Friday, July 17, 2009



16th July, 2009

By Chris Ocowun

THE Netherlands ambassador, Jeroen Verheul, has said LRA rebel leader Joseph Kony should be punished at the International Criminal Court (ICC) or the war division of court in Kampala for the crimes he committed in northern Uganda.
LRA must be punished – Envoy

“There is need to ensure that those who committed atrocities against innocent civilians don’t go unpunished. The victims of this war do not want impunity. Impunity is like a disease.”

He was on Thursday speaking during a ceremony to unveil a peace monument at the main round-about in Gulu town.
The monument was built by the Netherlands government.

The area residents were excited as the ambassador flanked by the LC5 vice-chairman, McMot Kitara, Archbishop, John Baptist Odama and Amuru resident district commissioner, Yakobo Komakech uncovered the monument.

Handing over a replica of the statue to representatives of the twelve Acholi, Lango and West Nile districts at Kaunda grounds, Verheul explained that embassy erected the statue in Gulu because it was the gateway to northern Uganda. He said the statue symbolises hope for the future despite.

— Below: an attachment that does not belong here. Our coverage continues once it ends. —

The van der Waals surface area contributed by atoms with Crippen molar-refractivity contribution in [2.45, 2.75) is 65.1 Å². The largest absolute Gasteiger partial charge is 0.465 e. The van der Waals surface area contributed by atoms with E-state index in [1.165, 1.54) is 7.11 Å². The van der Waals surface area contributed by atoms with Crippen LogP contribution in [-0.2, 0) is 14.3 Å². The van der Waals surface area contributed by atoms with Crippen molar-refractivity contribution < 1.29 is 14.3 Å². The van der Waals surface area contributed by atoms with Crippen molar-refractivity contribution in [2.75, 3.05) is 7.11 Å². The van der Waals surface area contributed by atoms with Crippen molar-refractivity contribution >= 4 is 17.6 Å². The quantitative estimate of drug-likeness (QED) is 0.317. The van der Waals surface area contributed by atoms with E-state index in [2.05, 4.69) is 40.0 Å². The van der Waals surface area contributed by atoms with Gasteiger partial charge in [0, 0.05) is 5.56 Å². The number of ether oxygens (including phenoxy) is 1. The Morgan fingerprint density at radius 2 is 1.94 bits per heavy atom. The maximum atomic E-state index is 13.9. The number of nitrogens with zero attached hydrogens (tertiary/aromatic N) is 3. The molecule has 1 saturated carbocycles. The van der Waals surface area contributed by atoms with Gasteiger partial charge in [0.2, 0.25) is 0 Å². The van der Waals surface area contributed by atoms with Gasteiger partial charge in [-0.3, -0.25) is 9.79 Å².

The monument comprises three destroyed guns at the feet of a girl and boy reading a pile of text books.
The books, Verheul noted, portrayed education as a pillar of knowledge, an instrument of reconciliation and a basis for moral building.

“The monument symbolises the end of conflict and ushers in peace. The two former LRA abductees are reading books on top of a pile of other text books as the guns are placed down. This symbolises that guns no longer have room in this region and the books are the only way forward.”

Kitara said Kony could not take over power because he was not educated.
”If Kony and his commanders were educated, two things would have happened; either they would have overthrown the Government, or the war would have ended several years ago,” Kitara explained.

“This is because they would have treated the civilians as partners”
He noted that areas with less educated leaders had more problems than those where the leaders are educated.
Kitara observed that it was easier to solve land wrangles between educated people than among the less educated people.

He appealed to The Netherlands government to extend the Acholi bursary scheme, which is beeing implemented by the Windle Trust.
“The programme is ending soon, yet the region still has more than 700,000 children who want quality education,” he noted.